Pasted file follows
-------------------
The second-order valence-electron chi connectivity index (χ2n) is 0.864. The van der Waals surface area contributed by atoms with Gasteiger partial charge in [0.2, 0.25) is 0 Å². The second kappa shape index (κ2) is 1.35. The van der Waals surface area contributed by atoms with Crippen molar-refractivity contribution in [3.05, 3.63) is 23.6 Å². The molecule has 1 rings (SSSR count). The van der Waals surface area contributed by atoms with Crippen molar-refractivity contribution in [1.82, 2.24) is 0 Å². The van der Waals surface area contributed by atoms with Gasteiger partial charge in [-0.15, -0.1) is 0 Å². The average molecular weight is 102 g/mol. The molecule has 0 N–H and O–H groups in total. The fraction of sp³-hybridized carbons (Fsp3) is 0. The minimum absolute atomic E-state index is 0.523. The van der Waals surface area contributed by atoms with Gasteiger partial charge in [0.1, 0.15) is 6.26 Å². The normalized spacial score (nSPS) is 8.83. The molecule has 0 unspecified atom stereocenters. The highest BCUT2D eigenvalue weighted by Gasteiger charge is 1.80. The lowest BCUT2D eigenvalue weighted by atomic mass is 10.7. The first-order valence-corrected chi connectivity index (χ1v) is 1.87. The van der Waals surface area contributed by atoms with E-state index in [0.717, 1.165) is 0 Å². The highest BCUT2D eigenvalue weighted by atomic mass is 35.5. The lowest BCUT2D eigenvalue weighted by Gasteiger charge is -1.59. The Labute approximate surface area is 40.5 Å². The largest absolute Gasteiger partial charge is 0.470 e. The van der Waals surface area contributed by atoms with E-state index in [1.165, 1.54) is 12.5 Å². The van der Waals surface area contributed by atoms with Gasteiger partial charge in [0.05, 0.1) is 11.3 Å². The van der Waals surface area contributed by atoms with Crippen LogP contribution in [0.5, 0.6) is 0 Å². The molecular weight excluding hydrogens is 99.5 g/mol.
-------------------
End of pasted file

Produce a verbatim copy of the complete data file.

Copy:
The second-order valence-electron chi connectivity index (χ2n) is 0.864. The van der Waals surface area contributed by atoms with Gasteiger partial charge in [0.2, 0.25) is 0 Å². The second kappa shape index (κ2) is 1.35. The van der Waals surface area contributed by atoms with Crippen molar-refractivity contribution in [3.05, 3.63) is 23.6 Å². The molecule has 1 rings (SSSR count). The van der Waals surface area contributed by atoms with Crippen molar-refractivity contribution in [1.82, 2.24) is 0 Å². The van der Waals surface area contributed by atoms with Gasteiger partial charge in [-0.15, -0.1) is 0 Å². The average molecular weight is 102 g/mol. The molecule has 0 N–H and O–H groups in total. The fraction of sp³-hybridized carbons (Fsp3) is 0. The minimum absolute atomic E-state index is 0.523. The van der Waals surface area contributed by atoms with Gasteiger partial charge in [0.1, 0.15) is 6.26 Å². The normalized spacial score (nSPS) is 8.83. The molecule has 0 unspecified atom stereocenters. The highest BCUT2D eigenvalue weighted by Gasteiger charge is 1.80. The lowest BCUT2D eigenvalue weighted by atomic mass is 10.7. The first-order valence-corrected chi connectivity index (χ1v) is 1.87. The van der Waals surface area contributed by atoms with E-state index in [0.717, 1.165) is 0 Å². The highest BCUT2D eigenvalue weighted by atomic mass is 35.5. The lowest BCUT2D eigenvalue weighted by Gasteiger charge is -1.59. The Labute approximate surface area is 40.5 Å². The largest absolute Gasteiger partial charge is 0.470 e. The van der Waals surface area contributed by atoms with E-state index in [1.165, 1.54) is 12.5 Å². The van der Waals surface area contributed by atoms with Gasteiger partial charge in [0.05, 0.1) is 11.3 Å². The van der Waals surface area contributed by atoms with Crippen LogP contribution in [0.5, 0.6) is 0 Å². The molecular weight excluding hydrogens is 99.5 g/mol.